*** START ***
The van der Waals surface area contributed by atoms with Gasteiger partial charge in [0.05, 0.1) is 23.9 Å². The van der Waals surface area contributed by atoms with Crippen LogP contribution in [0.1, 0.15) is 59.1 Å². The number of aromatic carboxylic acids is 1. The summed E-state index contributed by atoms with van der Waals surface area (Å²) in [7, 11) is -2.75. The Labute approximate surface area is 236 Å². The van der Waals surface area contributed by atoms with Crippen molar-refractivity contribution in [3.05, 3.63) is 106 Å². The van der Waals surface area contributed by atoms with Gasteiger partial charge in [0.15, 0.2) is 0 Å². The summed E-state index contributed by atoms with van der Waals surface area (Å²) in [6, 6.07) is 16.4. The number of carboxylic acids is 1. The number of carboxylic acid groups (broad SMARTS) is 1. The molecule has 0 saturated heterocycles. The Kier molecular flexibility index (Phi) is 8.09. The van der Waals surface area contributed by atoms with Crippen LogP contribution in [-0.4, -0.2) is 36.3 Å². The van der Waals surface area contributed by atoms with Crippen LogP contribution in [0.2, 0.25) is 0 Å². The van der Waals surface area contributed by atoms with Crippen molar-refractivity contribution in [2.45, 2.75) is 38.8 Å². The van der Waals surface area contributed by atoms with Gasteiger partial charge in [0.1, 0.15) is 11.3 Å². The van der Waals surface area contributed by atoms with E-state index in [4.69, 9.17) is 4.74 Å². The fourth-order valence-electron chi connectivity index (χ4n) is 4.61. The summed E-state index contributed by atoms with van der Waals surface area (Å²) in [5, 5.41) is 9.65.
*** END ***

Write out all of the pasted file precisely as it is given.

The van der Waals surface area contributed by atoms with Gasteiger partial charge in [0.05, 0.1) is 23.9 Å². The van der Waals surface area contributed by atoms with Crippen LogP contribution in [0.1, 0.15) is 59.1 Å². The number of aromatic carboxylic acids is 1. The summed E-state index contributed by atoms with van der Waals surface area (Å²) in [7, 11) is -2.75. The Labute approximate surface area is 236 Å². The van der Waals surface area contributed by atoms with Crippen molar-refractivity contribution in [3.05, 3.63) is 106 Å². The van der Waals surface area contributed by atoms with Gasteiger partial charge in [0.15, 0.2) is 0 Å². The summed E-state index contributed by atoms with van der Waals surface area (Å²) in [6, 6.07) is 16.4. The number of carboxylic acids is 1. The number of carboxylic acid groups (broad SMARTS) is 1. The molecule has 0 saturated heterocycles. The Kier molecular flexibility index (Phi) is 8.09. The van der Waals surface area contributed by atoms with Crippen LogP contribution in [-0.4, -0.2) is 36.3 Å². The van der Waals surface area contributed by atoms with Crippen LogP contribution in [0.2, 0.25) is 0 Å². The van der Waals surface area contributed by atoms with Crippen molar-refractivity contribution in [2.45, 2.75) is 38.8 Å². The van der Waals surface area contributed by atoms with Gasteiger partial charge in [0.1, 0.15) is 11.3 Å². The van der Waals surface area contributed by atoms with E-state index in [4.69, 9.17) is 4.74 Å². The fourth-order valence-electron chi connectivity index (χ4n) is 4.61. The summed E-state index contributed by atoms with van der Waals surface area (Å²) in [5, 5.41) is 9.65.